This is actually a story about how if you want something right, sometimes you have to do it yourself...
We are on a septic system, and when we moved into our house in 1991, I had both of the old toilets replaced them with onces that had these high pressure tanks and flush with almost no water.
They worked great for years, but at some point, the one in the front that gets most of the action started not to flush well. It would take two or three times to get the job done.
I don't know anything about these things, so I called a plumber.
He came out and looked at the toilet and then called another plumber with his same company. They both pondered the thing, and then came out and told me that I needed an entire new toilet, and it was going to cost $927.00.
I almost fell over in shock, and asked them if they couldn't just replace the pressure unit? They said no, it had nothing to do with that. The problem was that there was a lot of "sediment" built up in the system, and the whole toilet needed to be replaced.
I couldn't believe this, since I had fiddled with the flusher, and noticed that it seemed to fill very slowly, but if you flushed it right after it filled, it would flush pretty well. But, if you waited a few minutes, it didn't flush well at all. It just seemed to me that it was not maintaining pressure.
I told the guy that I needed to think about it, suspecting he was trying to rip us off. He gave me a bill for $47.00 for diagnosing the problem, and told me that if we decided to get the toilet put in by them, they would credit the $47.00 to the job. I went ahead and paid it, but used a credit card because I know that it gives a consumer certain protection.
Today, I had some time, so I took the lid off the tank and noted the brand and model number of the pressure tank. Sloan Flushmate 501-B. Then I went on the internet and found that they actually had a website called "flushmate.com".
The website had a PDF file on how to troubleshoot the 501-B. The first thing it said was to check the air intake. Following the instructions, I shut off the water supply to the toilet and removed a cap. it looked fine. So, I put the cap back on, and turned the water supply back on.
Then I noticed that there was NO sound of water going into the tank at all, even though I had the water turned on full blast.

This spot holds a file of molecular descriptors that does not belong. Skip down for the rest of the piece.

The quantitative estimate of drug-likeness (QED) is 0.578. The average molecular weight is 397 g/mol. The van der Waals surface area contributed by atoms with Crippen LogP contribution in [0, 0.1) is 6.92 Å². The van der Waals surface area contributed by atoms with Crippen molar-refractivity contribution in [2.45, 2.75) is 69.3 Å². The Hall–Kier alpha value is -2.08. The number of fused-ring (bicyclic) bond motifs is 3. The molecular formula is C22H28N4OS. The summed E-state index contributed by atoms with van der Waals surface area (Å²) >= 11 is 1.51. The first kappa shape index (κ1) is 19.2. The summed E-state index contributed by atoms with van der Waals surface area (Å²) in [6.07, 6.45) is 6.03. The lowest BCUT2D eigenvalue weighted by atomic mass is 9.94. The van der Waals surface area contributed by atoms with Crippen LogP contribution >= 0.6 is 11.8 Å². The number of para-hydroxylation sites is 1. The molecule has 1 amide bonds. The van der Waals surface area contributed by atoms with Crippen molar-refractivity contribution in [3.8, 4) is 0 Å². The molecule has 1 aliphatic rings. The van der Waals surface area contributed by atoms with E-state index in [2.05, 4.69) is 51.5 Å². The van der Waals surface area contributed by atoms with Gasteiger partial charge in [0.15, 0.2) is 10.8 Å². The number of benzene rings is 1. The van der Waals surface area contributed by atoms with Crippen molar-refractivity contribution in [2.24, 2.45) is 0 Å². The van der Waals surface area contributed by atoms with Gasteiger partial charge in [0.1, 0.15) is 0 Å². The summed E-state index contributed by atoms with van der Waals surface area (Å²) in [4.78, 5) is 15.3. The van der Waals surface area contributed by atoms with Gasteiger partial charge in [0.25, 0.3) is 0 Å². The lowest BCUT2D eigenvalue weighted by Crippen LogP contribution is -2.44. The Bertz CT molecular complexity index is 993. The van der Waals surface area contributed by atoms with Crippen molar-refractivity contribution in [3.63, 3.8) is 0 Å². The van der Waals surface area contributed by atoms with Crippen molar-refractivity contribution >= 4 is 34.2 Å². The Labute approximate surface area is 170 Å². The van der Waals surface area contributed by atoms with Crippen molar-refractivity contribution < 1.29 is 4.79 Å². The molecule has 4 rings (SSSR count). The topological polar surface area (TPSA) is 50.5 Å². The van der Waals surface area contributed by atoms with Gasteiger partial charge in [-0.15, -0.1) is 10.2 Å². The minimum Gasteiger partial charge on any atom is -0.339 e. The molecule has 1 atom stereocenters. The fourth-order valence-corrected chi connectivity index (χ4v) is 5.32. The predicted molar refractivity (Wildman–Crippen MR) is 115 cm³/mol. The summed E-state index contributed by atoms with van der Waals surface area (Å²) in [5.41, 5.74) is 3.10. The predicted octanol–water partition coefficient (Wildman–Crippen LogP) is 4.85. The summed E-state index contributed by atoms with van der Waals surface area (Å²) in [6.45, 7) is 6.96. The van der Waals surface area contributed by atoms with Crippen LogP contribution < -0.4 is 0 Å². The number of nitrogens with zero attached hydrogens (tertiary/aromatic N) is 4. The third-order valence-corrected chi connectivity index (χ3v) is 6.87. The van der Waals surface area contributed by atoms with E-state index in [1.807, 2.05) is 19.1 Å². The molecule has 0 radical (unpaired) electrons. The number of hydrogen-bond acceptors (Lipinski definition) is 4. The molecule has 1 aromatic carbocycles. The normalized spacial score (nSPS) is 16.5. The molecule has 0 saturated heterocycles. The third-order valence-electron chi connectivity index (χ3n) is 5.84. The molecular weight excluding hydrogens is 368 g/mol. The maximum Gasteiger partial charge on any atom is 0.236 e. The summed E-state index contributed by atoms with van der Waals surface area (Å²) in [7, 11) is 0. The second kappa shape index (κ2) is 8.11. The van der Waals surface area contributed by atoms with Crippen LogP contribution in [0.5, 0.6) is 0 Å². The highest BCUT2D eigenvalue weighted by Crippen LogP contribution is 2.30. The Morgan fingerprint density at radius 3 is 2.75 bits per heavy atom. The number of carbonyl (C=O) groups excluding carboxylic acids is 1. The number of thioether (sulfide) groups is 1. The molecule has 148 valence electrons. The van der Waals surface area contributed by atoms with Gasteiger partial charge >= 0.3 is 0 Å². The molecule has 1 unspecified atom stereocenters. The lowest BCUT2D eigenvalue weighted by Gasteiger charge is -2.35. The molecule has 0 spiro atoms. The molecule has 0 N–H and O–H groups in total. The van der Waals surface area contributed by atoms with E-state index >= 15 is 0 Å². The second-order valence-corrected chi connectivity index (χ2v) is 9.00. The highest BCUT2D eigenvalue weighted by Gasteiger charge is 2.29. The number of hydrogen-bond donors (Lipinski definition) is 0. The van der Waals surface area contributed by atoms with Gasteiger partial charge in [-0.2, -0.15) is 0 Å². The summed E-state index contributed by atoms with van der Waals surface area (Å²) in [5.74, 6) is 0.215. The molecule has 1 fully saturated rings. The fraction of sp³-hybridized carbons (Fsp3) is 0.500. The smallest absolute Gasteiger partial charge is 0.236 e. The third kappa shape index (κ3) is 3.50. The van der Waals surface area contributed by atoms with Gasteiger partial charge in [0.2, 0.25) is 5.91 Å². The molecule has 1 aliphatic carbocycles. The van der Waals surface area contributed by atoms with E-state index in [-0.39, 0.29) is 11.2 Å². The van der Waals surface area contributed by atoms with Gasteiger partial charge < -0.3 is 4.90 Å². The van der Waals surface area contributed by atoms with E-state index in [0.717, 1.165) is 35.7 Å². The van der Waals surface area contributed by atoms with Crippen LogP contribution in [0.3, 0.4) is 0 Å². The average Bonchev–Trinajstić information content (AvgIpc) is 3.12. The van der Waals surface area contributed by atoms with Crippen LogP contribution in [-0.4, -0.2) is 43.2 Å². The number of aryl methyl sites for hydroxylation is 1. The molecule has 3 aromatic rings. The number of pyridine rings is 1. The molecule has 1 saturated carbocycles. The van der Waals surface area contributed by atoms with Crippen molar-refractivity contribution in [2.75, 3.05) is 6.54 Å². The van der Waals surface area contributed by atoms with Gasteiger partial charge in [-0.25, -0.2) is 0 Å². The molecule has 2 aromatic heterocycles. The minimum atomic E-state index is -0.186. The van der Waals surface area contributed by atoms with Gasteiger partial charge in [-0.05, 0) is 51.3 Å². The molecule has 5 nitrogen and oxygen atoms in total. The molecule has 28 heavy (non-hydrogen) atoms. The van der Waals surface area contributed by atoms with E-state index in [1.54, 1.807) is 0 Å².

So, I asked Jane to get me a pan to catch the water, and I turned the supply back off and unscrewed the supply hose from the tank. Some water came out of the line, along with what looked like little black rocks.
I got a wrench and undid the supply line from where it attached to the dealie that attaches to the wall (see, I really am NOT a plumber).
Water started to trickle from the shut off valve, and more little black rocks fell out of the hose.
I took the hose to the sink and got a fork and used one of the tines to poke at the opening, and a bunch of little black rocks came out of the little hole. Then I blew into the other side of the line and it cleared completely out.
I went and attached the line back to the wall and the toilet, turned the water back on and guess what?
It flushed better than it did when it was brand new!
I have contacted the plumbing company and requested a refund of my $47.00 for the so-called diagnostic. I'm really glad that I didn't just have them replace the toilet and pay the $927.00. I would have never figured out what crooks they were.
I'm glad I was able to fix the problem myself, but I'm really sorry that consumers are the target of these so-called professionals who are really just criminals. Any professional Plumber should have checked to see if the tank was getting enough water pressure. I don't accept that it was a mistake at all.